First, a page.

When I think about ARC there is no overhead of release.
I assume you mean "I don't have to worry about release." There often is some performance overhead, though the compiler can sometime optimize it out.
Though the ARC rules are different for both NS.. and CF.., is there anything specific reason for not supporting CF.. in ARC ?
Many Core Foundation objects are managed by ARC, and the number of them keeps increasing. You can tell whether a particular function supports ARC by looking in the header for
CF_IMPLICIT_BRIDGING_ENABLED. If you see that, then the functions return ARC-compatible CF objects. In iOS 8, for instance, many Core Graphics functions were added to the list. (I don't want to overstate this; I'm not saying that today you don't today
CFRelease on these. I'm saying they're setup to be managed by ARC, they're managed by ARC in Swift, and they may eventually be handled directly in ObjC without needing
The reason CF objects aren't by default managed is that someone had to go through and verify (audit) that every function conforms to the Create Rule naming conventions or that they are correctly annotated for their exceptions. That's fairly tedious work, and Apple has spread it out over several releases. But you should see this get better and better over time.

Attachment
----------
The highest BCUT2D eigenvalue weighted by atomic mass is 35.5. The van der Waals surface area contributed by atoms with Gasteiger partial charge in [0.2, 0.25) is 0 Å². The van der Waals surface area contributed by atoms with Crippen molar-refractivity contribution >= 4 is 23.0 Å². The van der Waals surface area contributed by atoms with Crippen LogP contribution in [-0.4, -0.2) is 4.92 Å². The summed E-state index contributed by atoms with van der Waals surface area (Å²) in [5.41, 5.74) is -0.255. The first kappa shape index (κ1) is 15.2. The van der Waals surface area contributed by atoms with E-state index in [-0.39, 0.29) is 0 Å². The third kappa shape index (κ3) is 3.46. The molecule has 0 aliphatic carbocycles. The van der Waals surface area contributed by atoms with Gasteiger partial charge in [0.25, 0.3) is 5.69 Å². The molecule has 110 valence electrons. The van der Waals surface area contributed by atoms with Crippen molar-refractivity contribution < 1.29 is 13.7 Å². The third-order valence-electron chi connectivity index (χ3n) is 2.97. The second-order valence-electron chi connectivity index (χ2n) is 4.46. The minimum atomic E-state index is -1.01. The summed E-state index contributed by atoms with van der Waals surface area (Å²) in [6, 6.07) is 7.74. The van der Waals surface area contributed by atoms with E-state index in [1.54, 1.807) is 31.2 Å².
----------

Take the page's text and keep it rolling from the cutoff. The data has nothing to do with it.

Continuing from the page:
Kazuki is correct that you can't put ARC-managed objects in a struct or union, but that doesn't usually impact Core Foundation.
CF_IMPLICIT_BRIDGING_ENABLED is just a wrapper around the
arc_cf_code_audited clang pragma. This is explained in the ARC docs, 7.8.1 Auditing of C retainable pointer interfaces.